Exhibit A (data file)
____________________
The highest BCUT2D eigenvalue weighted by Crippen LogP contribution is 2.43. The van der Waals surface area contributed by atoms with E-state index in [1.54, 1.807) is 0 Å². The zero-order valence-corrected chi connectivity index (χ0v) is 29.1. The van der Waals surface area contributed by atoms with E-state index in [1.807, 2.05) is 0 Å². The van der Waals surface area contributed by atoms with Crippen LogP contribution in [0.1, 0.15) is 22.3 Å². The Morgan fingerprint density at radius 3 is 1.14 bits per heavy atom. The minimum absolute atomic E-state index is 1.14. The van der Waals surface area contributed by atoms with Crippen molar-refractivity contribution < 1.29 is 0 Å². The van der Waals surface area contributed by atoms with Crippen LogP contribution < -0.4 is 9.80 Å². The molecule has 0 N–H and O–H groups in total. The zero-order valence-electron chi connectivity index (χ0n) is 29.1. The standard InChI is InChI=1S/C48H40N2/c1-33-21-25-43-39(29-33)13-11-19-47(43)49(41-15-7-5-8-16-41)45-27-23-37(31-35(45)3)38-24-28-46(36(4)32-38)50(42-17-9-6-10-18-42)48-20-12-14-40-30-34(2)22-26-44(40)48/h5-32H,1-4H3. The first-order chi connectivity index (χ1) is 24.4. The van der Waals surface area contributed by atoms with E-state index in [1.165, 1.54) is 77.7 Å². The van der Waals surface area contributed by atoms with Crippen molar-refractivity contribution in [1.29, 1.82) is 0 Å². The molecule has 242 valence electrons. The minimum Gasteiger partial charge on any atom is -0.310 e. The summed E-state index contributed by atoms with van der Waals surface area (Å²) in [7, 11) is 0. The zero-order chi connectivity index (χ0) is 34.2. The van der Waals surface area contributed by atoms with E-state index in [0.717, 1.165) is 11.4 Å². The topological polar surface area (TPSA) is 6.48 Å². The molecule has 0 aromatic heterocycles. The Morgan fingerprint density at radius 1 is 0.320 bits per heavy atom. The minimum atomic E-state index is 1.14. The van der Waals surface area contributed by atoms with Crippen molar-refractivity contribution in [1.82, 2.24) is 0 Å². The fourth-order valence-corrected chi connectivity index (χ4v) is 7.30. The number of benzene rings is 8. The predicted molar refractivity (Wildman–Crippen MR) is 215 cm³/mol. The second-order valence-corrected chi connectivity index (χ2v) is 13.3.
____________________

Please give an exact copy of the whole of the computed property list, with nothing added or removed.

The highest BCUT2D eigenvalue weighted by Crippen LogP contribution is 2.43. The van der Waals surface area contributed by atoms with E-state index in [1.54, 1.807) is 0 Å². The zero-order valence-corrected chi connectivity index (χ0v) is 29.1. The van der Waals surface area contributed by atoms with E-state index in [1.807, 2.05) is 0 Å². The van der Waals surface area contributed by atoms with Crippen LogP contribution in [0.1, 0.15) is 22.3 Å². The Morgan fingerprint density at radius 3 is 1.14 bits per heavy atom. The minimum absolute atomic E-state index is 1.14. The van der Waals surface area contributed by atoms with Crippen molar-refractivity contribution < 1.29 is 0 Å². The van der Waals surface area contributed by atoms with Crippen LogP contribution < -0.4 is 9.80 Å². The molecule has 0 N–H and O–H groups in total. The zero-order valence-electron chi connectivity index (χ0n) is 29.1. The standard InChI is InChI=1S/C48H40N2/c1-33-21-25-43-39(29-33)13-11-19-47(43)49(41-15-7-5-8-16-41)45-27-23-37(31-35(45)3)38-24-28-46(36(4)32-38)50(42-17-9-6-10-18-42)48-20-12-14-40-30-34(2)22-26-44(40)48/h5-32H,1-4H3. The first-order chi connectivity index (χ1) is 24.4. The van der Waals surface area contributed by atoms with E-state index in [1.165, 1.54) is 77.7 Å². The van der Waals surface area contributed by atoms with Crippen molar-refractivity contribution in [1.29, 1.82) is 0 Å². The molecule has 242 valence electrons. The minimum Gasteiger partial charge on any atom is -0.310 e. The summed E-state index contributed by atoms with van der Waals surface area (Å²) in [7, 11) is 0. The zero-order chi connectivity index (χ0) is 34.2. The van der Waals surface area contributed by atoms with E-state index in [0.717, 1.165) is 11.4 Å². The topological polar surface area (TPSA) is 6.48 Å². The molecule has 0 aromatic heterocycles. The Morgan fingerprint density at radius 1 is 0.320 bits per heavy atom. The minimum atomic E-state index is 1.14. The van der Waals surface area contributed by atoms with Crippen molar-refractivity contribution in [1.82, 2.24) is 0 Å². The fourth-order valence-corrected chi connectivity index (χ4v) is 7.30. The number of benzene rings is 8. The predicted molar refractivity (Wildman–Crippen MR) is 215 cm³/mol. The second-order valence-corrected chi connectivity index (χ2v) is 13.3.